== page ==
Contribution to Searching Jenin
Contribution to Searching Jenin: Eyewitness Accounts of the Israeli Invasion, a book edited by Ramzy Baroud
Dr. Qumsiyeh is an associate Professor at Yale University School of Medicine and co-founder and spokesperson of the Palestine Right to Return Coalition
We all learned with horror the unfolding tragedy as Israeli occupation forces attacked the Jenin refugee camp and left in its wake destroyed homes of one fourth of the camp residents. But for me personally, the dominant thought was the unfairness of this atrocity occurring to people who are living in a destitute refugee camp. According to UNWRA, the UN group in charge of providing humanitarian aid to Palestinian refugees: "Most of the camp's residents came from villages which can be seen from the camp and which today lie inside the Green Line in Israel. Many of the refugees still maintain close ties with their relatives in those villages"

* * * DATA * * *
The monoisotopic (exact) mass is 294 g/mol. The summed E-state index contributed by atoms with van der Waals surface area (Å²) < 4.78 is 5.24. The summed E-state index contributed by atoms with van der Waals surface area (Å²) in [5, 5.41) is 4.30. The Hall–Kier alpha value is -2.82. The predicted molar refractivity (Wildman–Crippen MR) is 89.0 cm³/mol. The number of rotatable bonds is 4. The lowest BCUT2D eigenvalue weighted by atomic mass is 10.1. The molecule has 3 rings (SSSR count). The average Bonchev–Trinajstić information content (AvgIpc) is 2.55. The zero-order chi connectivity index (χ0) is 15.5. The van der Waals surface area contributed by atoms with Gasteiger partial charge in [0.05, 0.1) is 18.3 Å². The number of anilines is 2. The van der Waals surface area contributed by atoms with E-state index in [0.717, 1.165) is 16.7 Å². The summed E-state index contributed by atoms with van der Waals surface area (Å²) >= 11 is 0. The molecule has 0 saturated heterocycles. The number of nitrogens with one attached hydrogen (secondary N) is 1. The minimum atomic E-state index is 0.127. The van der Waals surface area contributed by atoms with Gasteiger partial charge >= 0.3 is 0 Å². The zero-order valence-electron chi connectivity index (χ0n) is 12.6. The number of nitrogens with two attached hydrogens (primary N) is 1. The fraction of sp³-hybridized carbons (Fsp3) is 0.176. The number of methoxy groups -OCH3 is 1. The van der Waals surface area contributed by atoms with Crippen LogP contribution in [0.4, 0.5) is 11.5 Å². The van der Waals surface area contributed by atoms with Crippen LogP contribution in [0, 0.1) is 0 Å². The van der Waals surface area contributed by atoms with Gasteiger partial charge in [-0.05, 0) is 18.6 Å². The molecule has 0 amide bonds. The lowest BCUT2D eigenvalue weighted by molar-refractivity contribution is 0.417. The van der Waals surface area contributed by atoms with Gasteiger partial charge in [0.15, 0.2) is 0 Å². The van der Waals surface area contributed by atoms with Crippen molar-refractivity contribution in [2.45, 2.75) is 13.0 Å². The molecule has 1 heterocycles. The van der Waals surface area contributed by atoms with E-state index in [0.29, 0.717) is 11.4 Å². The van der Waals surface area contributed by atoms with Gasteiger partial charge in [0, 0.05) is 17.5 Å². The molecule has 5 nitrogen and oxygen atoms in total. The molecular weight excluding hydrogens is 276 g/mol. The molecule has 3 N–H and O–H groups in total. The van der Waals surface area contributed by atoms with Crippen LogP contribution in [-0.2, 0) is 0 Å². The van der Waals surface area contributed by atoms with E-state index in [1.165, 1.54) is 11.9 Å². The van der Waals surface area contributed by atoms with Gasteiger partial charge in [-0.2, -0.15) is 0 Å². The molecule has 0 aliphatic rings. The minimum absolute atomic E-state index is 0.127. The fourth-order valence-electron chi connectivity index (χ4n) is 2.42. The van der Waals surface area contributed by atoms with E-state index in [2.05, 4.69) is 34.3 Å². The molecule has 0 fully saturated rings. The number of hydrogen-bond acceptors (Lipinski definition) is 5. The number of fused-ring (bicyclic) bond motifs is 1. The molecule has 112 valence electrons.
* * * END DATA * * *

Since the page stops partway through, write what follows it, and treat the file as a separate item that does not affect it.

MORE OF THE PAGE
There are over 13,000 refugees in the Jenin camp cramped on 373 dunums (about 93 acres). They are villagers and their progeny who fled and were prevented from returning to their lands in 1948. Their confiscated lands total over 110,000 dunums. Some of these villages that the residents fled from and are prevented from returning to include places with names like Ain Al-Mansi ("spring of the forgotten"), and Khirbet Al-Jawfa, Al-Lajjun (ancient Megiddo), and Al-Mazar. Very few of the buildings of these ancient and idyllic villages remain. At Al-Lajjun, one of the few remaining buildings is the Village mosque which is now used as a carpentry shop by the Jewish settlement of Kibbutz Megiddo. For these native villagers to be uprooted, disinherited, and prevented from returning to their lands to lead a normal life is criminal.
For them to be subjected to repeated atrocities as they live in the tiny ghetto known as Jenin Refugee Camp is beyond human comprehension. Justice demands these refugees be allowed to return to their lands and to bury their dead in their ancient villages. There can simply be no peace or security without justice.